Joomla 1.6 Takes Open Source CMS to the Enterprise

Joomla 1.6 Takes Open Source CMS to the Enterprise

After three years in development, the open source Joomla 1.6 content management system (CMS) is now generally available. With the new release, the project has built new abstraction layers to further enable the CMS to run on different database backends as well as leaving the door open to future innovation.

Joomla 1.6 also improves the enterprise usability of the open source project with enhanced access control. Joomla is among the three most popular open source CMS systems which include WordPress 3 and Drupal 7, both of which recently released their own respective updates.[login]

“There wasn’t a specific charge to make Joomla 1.6 enterprise ready, but there was a good understanding that there were key features under the hood that were necessary for larger scale or more complex installations,” Ryan Ozimek, president of Open Source Matters the non-profit group that runs the Joomla project told “One of the key things is the implementation of a robust Access Control List (ACL).”

Ozimek noted that with the ACL, administrators have better control over groups and actions that can be taken based on privileges. Ozimek explained that access control was part of the previous Joomla 1.5 release, though the system wasn’t particularly flexible or robust for an enterprise administrator to make changes and manage.

The extensibility of Joomla has also been improved with the 1.6 release. Ozimek explained that Joomla 1.6 has enhanced hooks and integrations that make it easy for extension users to get notifications of new releases and updates.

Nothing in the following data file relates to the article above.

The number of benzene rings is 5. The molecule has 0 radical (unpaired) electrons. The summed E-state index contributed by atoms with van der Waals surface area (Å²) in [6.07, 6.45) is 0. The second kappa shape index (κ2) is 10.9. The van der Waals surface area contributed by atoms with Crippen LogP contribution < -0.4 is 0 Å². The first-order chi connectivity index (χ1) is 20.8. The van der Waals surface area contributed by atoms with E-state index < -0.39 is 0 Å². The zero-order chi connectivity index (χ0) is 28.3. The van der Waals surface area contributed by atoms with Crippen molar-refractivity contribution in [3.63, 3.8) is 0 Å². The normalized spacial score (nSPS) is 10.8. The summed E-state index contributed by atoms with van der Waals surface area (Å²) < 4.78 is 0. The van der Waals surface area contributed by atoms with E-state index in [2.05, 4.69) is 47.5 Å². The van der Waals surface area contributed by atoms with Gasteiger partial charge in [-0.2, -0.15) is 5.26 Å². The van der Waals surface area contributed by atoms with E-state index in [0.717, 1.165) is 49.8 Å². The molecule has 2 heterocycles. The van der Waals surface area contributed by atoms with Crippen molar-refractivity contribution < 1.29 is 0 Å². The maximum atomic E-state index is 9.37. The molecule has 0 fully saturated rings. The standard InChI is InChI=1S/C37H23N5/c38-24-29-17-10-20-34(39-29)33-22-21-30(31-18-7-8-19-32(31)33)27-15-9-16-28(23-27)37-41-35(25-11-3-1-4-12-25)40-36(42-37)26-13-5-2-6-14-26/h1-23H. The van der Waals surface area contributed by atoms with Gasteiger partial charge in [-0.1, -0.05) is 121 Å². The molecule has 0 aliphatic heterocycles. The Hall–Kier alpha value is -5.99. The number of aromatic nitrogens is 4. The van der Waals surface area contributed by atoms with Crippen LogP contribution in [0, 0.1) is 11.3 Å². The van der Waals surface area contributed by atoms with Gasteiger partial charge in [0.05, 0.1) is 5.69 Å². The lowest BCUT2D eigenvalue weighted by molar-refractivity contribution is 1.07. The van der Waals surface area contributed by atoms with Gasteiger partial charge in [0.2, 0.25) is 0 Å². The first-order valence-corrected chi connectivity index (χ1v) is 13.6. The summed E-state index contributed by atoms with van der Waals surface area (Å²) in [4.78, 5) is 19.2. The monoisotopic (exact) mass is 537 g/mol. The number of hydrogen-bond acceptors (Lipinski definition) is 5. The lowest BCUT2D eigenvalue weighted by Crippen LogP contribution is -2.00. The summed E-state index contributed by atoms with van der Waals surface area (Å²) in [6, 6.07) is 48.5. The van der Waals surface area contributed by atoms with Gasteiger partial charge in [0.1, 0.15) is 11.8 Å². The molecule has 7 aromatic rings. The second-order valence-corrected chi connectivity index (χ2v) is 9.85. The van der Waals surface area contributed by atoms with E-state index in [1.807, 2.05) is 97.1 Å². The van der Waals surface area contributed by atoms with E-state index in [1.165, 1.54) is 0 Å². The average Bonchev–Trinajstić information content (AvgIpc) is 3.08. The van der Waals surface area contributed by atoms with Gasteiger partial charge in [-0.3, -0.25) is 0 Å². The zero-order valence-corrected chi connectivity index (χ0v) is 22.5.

While there are both open source and commercial extensions available for Joomla 1.6, the Joomla project and Open Source Matters do not directly sell or take commission from extension sales. Ozimek noted that there are ads on the site and the project generates revenues from the ads. To date, there is no commercial app store model in place for Joomla, though Ozimek did not discount the possibility that one could exist in the future.

Joomla sites will now also benefit from improved semantic XHTML layouts that are supported by the Joomla 1.6 release.

“Joomla 1.5 was a step toward moving away from table based layouts, but we still had tables left in there by default,” Ozimek said. “With Joomla 1.6 those have been removed, so the only things left to design your layouts are divs and CSS, and table layouts are only used where tables are necessary to display tabular content like numbers.”

From a platform perspective, the Joomla 1.6 release introduces a new query abstraction layer that lets Joomla users run the open source CMS on any number of different database backends including MySQL, Microsoft SQL Server or Oracle.

With Joomla 1.6, the open source project is also separating out the underlying framework from the CMS.

“Starting with 1.6, a user could take just the framework, which we’re now calling the platform project, and write a web application that has nothing to do with the content management system and get all the benefits of the community framework,” Ozimek said.

Ozimek added that the Joomla platform project can potentially be the glue used by an enterprise to tie different web services together and provide customized services..

“CMS is an application that runs on top of the platform project,” Ozimek said. “There is a growing community of developers that are looking to build the next generation of tools.”

Ozimek noted that moving forward, each Joomla CMS release will come out at the same time as new versions of the platform project. As opposed to the three year gap between Joomla 1.5 and 1.6, the plan is now to move to a more agile release cycle.

“We’re moving from feature based to time based release and the goal is a six month release cycle,” Ozimek said. “With that we can focus on a smaller set of features and move forward more effectively. So for us, the Joomla 1.7 release is focused on empowering content managers with tools for better searching and content functionality.”


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